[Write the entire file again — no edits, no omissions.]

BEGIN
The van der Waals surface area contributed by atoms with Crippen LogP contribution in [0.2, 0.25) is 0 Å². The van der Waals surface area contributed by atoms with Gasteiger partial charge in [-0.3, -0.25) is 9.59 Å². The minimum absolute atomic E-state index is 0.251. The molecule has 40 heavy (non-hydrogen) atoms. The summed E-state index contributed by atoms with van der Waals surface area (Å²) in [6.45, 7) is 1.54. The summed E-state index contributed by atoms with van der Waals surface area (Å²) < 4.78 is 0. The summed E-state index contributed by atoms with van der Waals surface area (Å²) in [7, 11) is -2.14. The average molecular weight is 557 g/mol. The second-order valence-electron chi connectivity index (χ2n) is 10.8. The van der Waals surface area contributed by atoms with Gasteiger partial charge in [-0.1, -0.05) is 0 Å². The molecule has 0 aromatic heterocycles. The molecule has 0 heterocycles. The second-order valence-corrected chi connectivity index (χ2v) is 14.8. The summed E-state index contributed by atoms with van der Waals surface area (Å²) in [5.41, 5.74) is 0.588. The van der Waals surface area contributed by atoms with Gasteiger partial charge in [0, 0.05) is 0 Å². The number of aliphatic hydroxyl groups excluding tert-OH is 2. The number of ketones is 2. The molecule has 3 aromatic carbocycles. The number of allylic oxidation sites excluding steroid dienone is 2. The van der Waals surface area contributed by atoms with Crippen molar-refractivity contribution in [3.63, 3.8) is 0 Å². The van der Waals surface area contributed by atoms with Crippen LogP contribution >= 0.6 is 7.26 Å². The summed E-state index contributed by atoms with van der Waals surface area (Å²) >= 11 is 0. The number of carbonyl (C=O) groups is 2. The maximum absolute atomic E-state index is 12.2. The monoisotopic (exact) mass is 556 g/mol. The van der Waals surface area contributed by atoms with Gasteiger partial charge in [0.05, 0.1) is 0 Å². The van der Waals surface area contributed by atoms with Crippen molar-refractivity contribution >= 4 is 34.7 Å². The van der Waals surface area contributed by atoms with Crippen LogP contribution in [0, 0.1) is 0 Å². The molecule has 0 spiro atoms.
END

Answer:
The van der Waals surface area contributed by atoms with Crippen LogP contribution in [0.2, 0.25) is 0 Å². The van der Waals surface area contributed by atoms with Gasteiger partial charge in [-0.3, -0.25) is 9.59 Å². The minimum absolute atomic E-state index is 0.251. The molecule has 40 heavy (non-hydrogen) atoms. The summed E-state index contributed by atoms with van der Waals surface area (Å²) in [6.45, 7) is 1.54. The summed E-state index contributed by atoms with van der Waals surface area (Å²) < 4.78 is 0. The summed E-state index contributed by atoms with van der Waals surface area (Å²) in [7, 11) is -2.14. The average molecular weight is 557 g/mol. The second-order valence-electron chi connectivity index (χ2n) is 10.8. The van der Waals surface area contributed by atoms with Gasteiger partial charge in [-0.1, -0.05) is 0 Å². The molecule has 0 aromatic heterocycles. The molecule has 0 heterocycles. The second-order valence-corrected chi connectivity index (χ2v) is 14.8. The summed E-state index contributed by atoms with van der Waals surface area (Å²) in [5.41, 5.74) is 0.588. The van der Waals surface area contributed by atoms with Gasteiger partial charge in [0, 0.05) is 0 Å². The number of aliphatic hydroxyl groups excluding tert-OH is 2. The number of ketones is 2. The molecule has 3 aromatic carbocycles. The number of allylic oxidation sites excluding steroid dienone is 2. The van der Waals surface area contributed by atoms with Crippen molar-refractivity contribution in [3.63, 3.8) is 0 Å². The van der Waals surface area contributed by atoms with Crippen LogP contribution >= 0.6 is 7.26 Å². The summed E-state index contributed by atoms with van der Waals surface area (Å²) >= 11 is 0. The number of carbonyl (C=O) groups is 2. The maximum absolute atomic E-state index is 12.2. The monoisotopic (exact) mass is 556 g/mol. The van der Waals surface area contributed by atoms with Gasteiger partial charge in [0.05, 0.1) is 0 Å². The van der Waals surface area contributed by atoms with Crippen molar-refractivity contribution >= 4 is 34.7 Å². The van der Waals surface area contributed by atoms with Crippen LogP contribution in [0, 0.1) is 0 Å². The molecule has 0 spiro atoms.